. "Appendix B Some Physics-Based Constraints on Autonomous Vehicles: Scaling, Energy, Sensing, and Communications." Autonomous Vehicles in Support of Naval Operations. Washington, DC: The National Academies Press, 2005.
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Autonomous Vehicles in Support of Naval Operations
that maintains a velocity V is t = kR/ρV3, and the total distance covered is S = Vt = kR/ρV2. Here, k is a constant that depends on the type of energy storage and on geometric factors relating to how streamlined the vehicle is. For vehicles that derive their energy from chemical storage and which are streamlined with the usual 12:1 length-to-diameter aspect ratio appropriate for conventional high-strength materials, the value of k can range up to about 1011 in metric units. This factor k can vary by a modest amount, depending on the specific chemicals used for energy storage, the fraction of total volume devoted to fuel, and so on. The Greek letter “rho” (ρ) is the density of the medium that the vehicle moves through (1,025 kg/m3 for seawater and 1.29 kg/m3 for air at sea level).
Thus, both range and endurance are expected to be roughly proportional to the scale of the vehicle. Smaller vehicles can be used if one is willing to make a proportionate sacrifice in range and endurance. The mass of the vehicle, which generally determines the cost and the difficulty of handling logistics, is proportional to R3. So range and endurance are found to be proportional to M1/3, where M is the gross (fully loaded) mass of the vehicle. Furthermore, range varies inversely with V2, and endurance varies inversely with V3. Thus, it is very important that the vehicle move only as fast as necessary to accomplish its mission, but no faster.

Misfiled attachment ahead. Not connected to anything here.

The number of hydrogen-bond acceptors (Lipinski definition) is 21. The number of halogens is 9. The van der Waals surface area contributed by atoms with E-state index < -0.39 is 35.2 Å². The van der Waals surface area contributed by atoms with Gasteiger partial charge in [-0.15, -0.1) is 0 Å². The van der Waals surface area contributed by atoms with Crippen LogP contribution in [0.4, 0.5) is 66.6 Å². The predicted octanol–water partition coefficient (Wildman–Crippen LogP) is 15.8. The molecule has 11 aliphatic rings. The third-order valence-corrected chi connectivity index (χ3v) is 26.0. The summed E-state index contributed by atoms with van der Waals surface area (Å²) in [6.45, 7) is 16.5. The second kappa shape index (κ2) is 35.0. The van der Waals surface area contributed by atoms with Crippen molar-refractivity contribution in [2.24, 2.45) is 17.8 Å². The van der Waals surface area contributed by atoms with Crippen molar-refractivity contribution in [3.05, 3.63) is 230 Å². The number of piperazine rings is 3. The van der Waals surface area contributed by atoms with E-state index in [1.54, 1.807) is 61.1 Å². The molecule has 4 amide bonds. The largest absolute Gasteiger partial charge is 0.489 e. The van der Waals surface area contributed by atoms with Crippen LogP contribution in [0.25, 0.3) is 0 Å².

For endurance, a lower bound on velocity is primarily determined by the fluid disturbances that the vehicle must fight. In both atmospheric and underwater vehicles, the natural disturbances with which the vehicle must contend are driven by solar power. The fluid disturbances in the atmosphere and under water rarely exceed the power densities (½ ρV3) of the incident solar power flux (1,350 W/m2). Under water, this means that characteristic currents are 1.4 m/s (2.7 knots). In the atmosphere, because the density of air is so much lower, the velocity of typical disturbances is higher, about 14 m/s (27 knots) at sea level and 36 m/s (70 knots) at 18 km altitude (59,000 ft). Most autonomous vehicles designed for long endurance cruise at a speed that ranges from 1.3 to 5 times faster than these disturbances, so that they have sufficient command authority to loiter over a stationary point and to reach new targets of interest despite the occasional flow that exceeds the solar power flux. One side effect of the solar origin of these disturbances is that an infinite-endurance solar-powered aircraft is barely possible, since the wing area can collect power at about the same rate at which a minimal vehicle expends it.1
The simple analysis here shows that the endurance of a vehicle varies inversely with ρV3, which itself is just a fixed multiple of the solar constant, and so the endurance of a vehicle that has a fixed velocity margin over the natural